Thank you,
The Management of

As you can see, they are trying to stay in stride with the stance that the NRA (National Rifle Association) and NSSF (National Shooting Sports Foundation) have taken on the issue of SlideFire and BumpFire stocks.

What is quite possibly more surprising than Gunbroker’s flip-flop on this issue is the fact that they mildly solicited legal advice to all of their users; uncharacteristic of them.

Well, it just so happens that we have a lawyer within our ranks of writers here at TFB. Our very own James Reeves is a full-time attorney during the day, and a vigilante YouTube star for TFBTV and writer for TFB at night. In spite of Gunbroker’s pessimistic viewpoint of the protections available to bumpstocks, James Reeves notes:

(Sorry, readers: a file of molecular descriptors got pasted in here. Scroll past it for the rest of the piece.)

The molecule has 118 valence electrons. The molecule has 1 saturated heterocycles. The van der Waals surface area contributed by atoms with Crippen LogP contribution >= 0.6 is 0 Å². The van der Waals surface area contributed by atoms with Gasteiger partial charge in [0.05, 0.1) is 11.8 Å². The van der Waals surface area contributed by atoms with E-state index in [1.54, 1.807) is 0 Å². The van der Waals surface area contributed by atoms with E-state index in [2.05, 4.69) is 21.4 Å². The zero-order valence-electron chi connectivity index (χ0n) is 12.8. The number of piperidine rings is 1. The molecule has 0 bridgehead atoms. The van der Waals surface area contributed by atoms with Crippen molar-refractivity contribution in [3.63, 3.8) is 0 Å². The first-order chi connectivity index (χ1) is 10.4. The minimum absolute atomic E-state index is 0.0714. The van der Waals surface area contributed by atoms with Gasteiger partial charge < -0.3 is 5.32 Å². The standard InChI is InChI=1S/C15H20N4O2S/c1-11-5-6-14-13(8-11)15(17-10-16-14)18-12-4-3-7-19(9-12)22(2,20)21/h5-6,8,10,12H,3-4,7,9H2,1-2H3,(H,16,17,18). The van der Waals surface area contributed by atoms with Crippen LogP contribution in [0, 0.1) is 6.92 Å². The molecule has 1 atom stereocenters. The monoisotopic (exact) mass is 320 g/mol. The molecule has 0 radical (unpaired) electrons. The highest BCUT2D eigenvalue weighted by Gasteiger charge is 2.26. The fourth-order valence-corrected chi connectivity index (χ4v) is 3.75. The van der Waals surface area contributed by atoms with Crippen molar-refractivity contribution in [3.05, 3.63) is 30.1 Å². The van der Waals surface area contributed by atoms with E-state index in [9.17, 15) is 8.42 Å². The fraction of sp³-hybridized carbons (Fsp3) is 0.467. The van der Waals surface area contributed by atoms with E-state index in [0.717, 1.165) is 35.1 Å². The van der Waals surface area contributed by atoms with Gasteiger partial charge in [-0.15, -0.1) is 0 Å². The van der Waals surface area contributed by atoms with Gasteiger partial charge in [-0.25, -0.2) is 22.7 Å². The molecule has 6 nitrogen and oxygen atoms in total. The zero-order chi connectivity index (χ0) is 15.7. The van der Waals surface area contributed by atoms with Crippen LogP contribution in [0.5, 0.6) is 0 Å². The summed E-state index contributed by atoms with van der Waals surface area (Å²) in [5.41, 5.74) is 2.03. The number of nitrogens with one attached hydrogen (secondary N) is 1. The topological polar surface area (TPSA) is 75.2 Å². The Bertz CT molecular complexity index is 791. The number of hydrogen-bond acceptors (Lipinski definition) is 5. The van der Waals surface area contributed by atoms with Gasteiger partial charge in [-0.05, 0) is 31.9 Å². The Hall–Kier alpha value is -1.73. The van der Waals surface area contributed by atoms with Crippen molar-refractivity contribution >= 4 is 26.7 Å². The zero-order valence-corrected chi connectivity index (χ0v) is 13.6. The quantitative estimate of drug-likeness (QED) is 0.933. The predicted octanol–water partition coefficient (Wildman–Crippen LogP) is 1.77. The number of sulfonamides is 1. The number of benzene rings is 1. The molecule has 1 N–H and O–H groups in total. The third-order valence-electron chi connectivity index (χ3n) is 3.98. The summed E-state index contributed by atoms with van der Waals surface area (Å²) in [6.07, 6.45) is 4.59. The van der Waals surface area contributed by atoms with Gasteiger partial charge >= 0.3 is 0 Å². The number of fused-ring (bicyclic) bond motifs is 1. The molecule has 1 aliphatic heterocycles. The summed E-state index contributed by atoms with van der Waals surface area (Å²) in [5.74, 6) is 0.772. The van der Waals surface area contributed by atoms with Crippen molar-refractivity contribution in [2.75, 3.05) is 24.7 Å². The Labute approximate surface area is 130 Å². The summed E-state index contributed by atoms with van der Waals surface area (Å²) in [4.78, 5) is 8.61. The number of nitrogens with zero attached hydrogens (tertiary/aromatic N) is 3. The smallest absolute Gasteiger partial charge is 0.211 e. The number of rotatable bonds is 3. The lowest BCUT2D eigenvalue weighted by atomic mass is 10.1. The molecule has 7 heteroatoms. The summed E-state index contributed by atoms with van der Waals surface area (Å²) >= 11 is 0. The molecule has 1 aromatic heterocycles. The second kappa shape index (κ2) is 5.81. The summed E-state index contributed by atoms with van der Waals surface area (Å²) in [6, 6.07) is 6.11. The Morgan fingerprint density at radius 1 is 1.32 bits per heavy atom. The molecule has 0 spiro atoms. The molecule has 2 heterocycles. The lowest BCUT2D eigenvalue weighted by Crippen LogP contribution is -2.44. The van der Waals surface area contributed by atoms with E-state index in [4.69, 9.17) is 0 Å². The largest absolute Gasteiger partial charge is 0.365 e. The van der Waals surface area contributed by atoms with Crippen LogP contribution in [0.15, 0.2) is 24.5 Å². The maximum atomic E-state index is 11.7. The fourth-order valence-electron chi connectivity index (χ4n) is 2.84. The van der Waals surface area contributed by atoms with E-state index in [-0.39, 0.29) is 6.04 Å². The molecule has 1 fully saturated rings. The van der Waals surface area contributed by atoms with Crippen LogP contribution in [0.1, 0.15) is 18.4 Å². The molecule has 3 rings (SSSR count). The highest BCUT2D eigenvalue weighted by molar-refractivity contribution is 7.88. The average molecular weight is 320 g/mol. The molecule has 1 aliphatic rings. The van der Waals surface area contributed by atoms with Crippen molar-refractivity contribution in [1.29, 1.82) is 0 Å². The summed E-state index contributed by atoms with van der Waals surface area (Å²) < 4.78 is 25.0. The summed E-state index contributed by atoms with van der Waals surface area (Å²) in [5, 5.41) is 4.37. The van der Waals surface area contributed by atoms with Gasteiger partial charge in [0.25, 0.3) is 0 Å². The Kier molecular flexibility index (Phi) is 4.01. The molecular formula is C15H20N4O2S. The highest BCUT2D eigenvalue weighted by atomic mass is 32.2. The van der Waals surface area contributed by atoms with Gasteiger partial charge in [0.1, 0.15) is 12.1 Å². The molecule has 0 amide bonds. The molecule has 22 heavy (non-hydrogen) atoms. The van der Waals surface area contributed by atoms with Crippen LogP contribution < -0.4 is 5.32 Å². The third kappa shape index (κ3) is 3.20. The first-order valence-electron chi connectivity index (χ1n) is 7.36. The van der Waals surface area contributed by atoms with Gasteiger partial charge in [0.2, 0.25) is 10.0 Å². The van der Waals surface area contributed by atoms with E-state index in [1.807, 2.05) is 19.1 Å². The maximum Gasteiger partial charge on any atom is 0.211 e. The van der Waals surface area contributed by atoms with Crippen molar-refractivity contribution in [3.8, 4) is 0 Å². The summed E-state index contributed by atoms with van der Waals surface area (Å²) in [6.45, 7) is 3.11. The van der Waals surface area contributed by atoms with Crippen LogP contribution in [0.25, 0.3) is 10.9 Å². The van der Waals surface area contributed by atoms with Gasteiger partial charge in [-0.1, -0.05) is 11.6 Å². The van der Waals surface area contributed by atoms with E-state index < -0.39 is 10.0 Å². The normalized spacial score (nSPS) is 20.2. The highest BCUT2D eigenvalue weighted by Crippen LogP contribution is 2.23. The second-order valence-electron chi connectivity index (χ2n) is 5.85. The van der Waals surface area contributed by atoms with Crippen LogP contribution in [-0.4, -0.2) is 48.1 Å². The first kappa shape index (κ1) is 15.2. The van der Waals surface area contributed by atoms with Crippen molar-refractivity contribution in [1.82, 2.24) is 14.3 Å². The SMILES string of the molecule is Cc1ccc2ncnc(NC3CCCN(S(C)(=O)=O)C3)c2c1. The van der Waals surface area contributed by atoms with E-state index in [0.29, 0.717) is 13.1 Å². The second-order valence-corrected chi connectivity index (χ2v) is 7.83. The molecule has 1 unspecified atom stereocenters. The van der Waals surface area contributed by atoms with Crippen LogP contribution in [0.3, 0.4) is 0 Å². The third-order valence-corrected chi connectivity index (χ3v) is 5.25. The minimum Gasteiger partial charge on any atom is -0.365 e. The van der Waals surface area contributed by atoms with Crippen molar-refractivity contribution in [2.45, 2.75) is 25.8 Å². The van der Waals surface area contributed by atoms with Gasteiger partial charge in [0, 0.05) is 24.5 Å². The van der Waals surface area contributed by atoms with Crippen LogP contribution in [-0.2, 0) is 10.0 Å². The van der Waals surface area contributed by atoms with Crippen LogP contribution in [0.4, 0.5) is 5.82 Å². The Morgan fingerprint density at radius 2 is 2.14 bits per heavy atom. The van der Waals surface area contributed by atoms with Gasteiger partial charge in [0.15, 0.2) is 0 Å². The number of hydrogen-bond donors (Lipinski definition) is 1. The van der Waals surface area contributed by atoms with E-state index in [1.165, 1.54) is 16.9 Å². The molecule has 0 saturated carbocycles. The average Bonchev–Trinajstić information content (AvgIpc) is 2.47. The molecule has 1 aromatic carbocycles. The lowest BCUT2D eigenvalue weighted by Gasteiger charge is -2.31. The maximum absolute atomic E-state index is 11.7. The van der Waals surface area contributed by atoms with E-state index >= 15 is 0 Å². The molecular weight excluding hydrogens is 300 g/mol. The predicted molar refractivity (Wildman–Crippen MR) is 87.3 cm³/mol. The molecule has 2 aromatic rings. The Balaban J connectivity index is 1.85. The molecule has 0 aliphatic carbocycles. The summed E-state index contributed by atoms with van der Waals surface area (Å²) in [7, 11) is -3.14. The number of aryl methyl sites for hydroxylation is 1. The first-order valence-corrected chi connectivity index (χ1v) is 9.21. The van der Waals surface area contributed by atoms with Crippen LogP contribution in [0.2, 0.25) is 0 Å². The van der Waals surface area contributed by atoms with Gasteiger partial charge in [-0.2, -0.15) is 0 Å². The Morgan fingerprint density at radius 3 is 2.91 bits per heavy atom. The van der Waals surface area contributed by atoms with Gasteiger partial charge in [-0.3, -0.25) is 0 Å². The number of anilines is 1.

The PLCAA protects ‘manufacturers, distributors, dealers, and importers of firearms or ammunition products, and their trade associations’ for liability arising from the unlawful misuse of ‘firearm products or ammunition products by others when the product functioned as designed and intended.’  So, contrary to Gunbroker’s opinion, while the PLCAA may protect bumpfire stocks, private sellers might be more concerned about falling within the protected class of ‘manufacturers, distributors, dealers, and importers’ than whether or not the PLCAA protects the stock itself.